Other Forms FormsVilgefortis, Vilgifortis, Vilgofortis, Wilfordis, Wilgifortis, Wilgofortis
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Contributor Contrib.LMS on 1/7/2015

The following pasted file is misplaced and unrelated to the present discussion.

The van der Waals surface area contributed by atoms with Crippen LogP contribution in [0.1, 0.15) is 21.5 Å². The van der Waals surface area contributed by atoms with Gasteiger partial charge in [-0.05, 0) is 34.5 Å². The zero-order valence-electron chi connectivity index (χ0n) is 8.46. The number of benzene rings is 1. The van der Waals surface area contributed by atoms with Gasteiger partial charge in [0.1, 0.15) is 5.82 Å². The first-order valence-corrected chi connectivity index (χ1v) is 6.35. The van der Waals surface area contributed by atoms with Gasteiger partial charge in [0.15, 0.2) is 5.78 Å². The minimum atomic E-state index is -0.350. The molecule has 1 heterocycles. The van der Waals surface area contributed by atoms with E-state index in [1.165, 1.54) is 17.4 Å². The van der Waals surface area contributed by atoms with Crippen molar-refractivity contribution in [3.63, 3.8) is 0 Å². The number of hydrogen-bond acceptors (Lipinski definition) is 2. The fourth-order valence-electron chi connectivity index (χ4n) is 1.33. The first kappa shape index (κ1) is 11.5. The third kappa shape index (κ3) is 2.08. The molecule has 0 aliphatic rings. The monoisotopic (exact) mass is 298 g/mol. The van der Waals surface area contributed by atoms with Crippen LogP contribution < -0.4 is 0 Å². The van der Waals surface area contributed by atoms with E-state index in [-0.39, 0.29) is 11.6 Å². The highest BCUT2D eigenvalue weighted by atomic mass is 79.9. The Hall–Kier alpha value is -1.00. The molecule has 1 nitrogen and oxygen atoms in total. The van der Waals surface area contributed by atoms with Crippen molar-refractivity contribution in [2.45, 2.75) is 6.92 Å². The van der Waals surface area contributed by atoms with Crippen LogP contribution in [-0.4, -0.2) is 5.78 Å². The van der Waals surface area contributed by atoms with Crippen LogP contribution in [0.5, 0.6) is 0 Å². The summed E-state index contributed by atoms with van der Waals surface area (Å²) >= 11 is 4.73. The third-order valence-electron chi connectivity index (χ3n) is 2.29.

This name is best known for being the name of a late medieval saint, who was discovered to be fictional in the late 16th century but continued to be venerated in some places until 1969, when the Church finally removed her from the liturgical calendar and supressed her cult. Her feast day used to be on July 20th. In addition to her own name, the saint is also known under an epithet in several countries, such as Uncumber in England, Kümmernis in Germany and Livrade in France.Saint Wilgefortis was a young girl who had taken a vow of chastity. When later her father arranged for her to be married, she prayed to God and asked him to make her so unsightly that her prospective husband would refuse to marry her, thus enabling her to stay true to her vow. God heard her prayer and answered it by giving her a beard and a moustache, which ended up successfully repelling her betrothed. However, this turn of events angered her father so much that he subsequently had his daughter crucified.The etymology of her name is uncertain. It is often said to be derived from Latin virgo fortis meaning "strong maiden", which in turn is derived from the Latin words virgo meaning "maiden, virgin, young woman" (see Virgo) and fortis meaning "strong" as well as "brave, courageous". However, an equally plausible possibility is that the name is actually a corruption of medieval German hilge vartz (also fratz) meaning "holy (deformed) face". Compare the modern German adjective heilig meaning "holy, sacred" and the noun Fratze meaning "deformed face" as well as "grimace".